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Data recovery
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Data recovery

Data recovery is the act of salvaging data stored on damaged media, such as magnetic disks and tapes. There are a number of companies and software products that can help recover data damaged by a disk crash or virus. Of course, not all data is recoverable, but data recovery specialists can often restore a surprisingly high percentage of the data on damaged media.

Data recovery cases can be divided up into two main categories:

Common Recoveries – Involves floppies and hard drives that are usually from single-user personal computers.

                              
Complex Recoveries – Involves hard drives, RAID arrays, tape and optical media or corrupted databases and file systems usually from multi-user, business systems. Data storage at the high end has become a very complex field. In the case of these complex systems data recovery can be seen as “troubleshooting data storage.”

Whether common or complex, each data recovery case is unique and the process can be very resource extensive and exceedingly technical.

Table of contents
1 Increased Incidents of Data Loss
2 Causes of Data Loss
3 What is Data Loss?
4 External links

Increased Incidents of Data Loss

Despite technological advances in the reliability of magnetic storage, the incidence of data loss continues to rise. Data storage devices are susceptible to damage from natural and human sources.

Consider these facts: 1. More data is being stored in smaller spaces – Today’s hard drives store 500 times the data stored on the drives of a decade ago. Increasing storage capacities amplify the impact of data loss, making mechanical precision more critical. A slight nudge, a power surge, or a contaminant introduced into the drive may cause the head to touch the platter resulting in a head crash. 2. Data has become more mission-critical – Users today store more data on their desktops and networks that is mission-critical to their organizations and to their personal lives. Loss of mission-critical data, by definition, causes major business processes to stop. 3. Backup technology and practices have failed to adequately protect data – Many users back up their data only to find their backups useless at that crucial moment when they need to restore from them. They fail because the systems are designed with a set of requirements that rely on a combination of technology and human intervention for success. Taped, tape drives and cartridges do not always work properly, due to their dependence on mechanical perfection. Backup software can become corrupted. Users accidentally back up corrupted or incorrect information.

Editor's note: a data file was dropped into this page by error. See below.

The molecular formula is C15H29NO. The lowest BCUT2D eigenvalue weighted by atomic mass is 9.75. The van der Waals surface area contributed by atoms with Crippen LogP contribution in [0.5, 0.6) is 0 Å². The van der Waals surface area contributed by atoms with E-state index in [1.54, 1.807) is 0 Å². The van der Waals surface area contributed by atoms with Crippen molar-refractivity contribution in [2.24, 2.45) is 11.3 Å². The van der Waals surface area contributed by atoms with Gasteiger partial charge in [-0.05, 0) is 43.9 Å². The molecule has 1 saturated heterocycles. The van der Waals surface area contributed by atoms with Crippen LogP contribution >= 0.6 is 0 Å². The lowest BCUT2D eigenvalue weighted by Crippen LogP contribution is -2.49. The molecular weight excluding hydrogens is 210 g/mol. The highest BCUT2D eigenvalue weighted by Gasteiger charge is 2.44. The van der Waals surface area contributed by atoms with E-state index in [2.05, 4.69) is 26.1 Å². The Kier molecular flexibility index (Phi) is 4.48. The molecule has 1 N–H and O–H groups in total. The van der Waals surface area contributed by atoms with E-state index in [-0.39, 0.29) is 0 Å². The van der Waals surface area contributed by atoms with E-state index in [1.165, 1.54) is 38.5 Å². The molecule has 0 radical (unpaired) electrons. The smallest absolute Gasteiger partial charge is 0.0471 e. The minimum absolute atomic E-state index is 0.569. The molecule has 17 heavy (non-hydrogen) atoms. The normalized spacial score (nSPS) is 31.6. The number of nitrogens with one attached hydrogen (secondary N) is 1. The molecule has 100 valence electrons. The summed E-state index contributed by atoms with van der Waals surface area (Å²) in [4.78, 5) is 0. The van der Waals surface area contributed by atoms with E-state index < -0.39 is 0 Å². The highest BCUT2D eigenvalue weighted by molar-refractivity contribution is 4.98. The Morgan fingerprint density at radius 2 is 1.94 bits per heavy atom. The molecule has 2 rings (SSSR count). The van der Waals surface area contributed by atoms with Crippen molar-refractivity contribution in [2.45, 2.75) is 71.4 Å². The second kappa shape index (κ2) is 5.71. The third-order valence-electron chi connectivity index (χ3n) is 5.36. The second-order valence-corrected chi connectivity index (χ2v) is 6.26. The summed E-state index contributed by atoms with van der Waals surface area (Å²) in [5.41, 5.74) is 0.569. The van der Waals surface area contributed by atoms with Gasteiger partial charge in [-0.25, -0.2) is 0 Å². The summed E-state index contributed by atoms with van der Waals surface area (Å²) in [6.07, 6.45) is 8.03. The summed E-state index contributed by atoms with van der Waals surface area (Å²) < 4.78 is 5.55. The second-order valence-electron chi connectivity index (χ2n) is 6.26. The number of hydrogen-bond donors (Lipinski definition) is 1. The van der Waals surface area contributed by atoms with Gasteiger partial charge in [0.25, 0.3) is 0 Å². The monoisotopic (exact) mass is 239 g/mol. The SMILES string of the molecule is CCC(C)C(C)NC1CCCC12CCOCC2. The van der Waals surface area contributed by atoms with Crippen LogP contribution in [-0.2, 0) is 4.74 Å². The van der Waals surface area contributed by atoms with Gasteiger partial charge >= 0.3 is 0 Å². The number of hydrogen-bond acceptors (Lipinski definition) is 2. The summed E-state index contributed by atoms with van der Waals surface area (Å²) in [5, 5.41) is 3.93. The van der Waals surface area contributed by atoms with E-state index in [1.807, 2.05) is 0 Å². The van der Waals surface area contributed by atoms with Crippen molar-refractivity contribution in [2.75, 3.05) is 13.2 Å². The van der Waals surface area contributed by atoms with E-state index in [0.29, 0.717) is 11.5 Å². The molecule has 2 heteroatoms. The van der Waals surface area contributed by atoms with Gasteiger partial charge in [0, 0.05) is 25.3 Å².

Causes of Data Loss

Data loss happens for a number of reasons. It has become a major problem over the last few years as more and more digital information is being stored on media that fails. It’s estimated that only 3% of the worlds information is backed up. More often than not, backups are not done correctly – consequently leaving you with no, or the wrong data.

Causes of Loss in Databases:

Remember that at some point everyone who works on a computer will experience data loss. It’s not a question of “if” data will be lost but “when” data will be lost.
           
A data loss situation is usually characterized by the sudden inability to access data involving a previously functioning computer system or backup or the accidental erasure of data or overwriting of data structures.

What is Data Loss?

Typical Characteristics of a Common Data Loss Situation:

Note – Most drives will emit a light mechanical hum that a user may notice under normal operation. An indication of impending failure is when the “normal sound” changes to louder ticking or grinding noises. This symptom may precede actual data access problems as the drive utilizes spare detectors

External links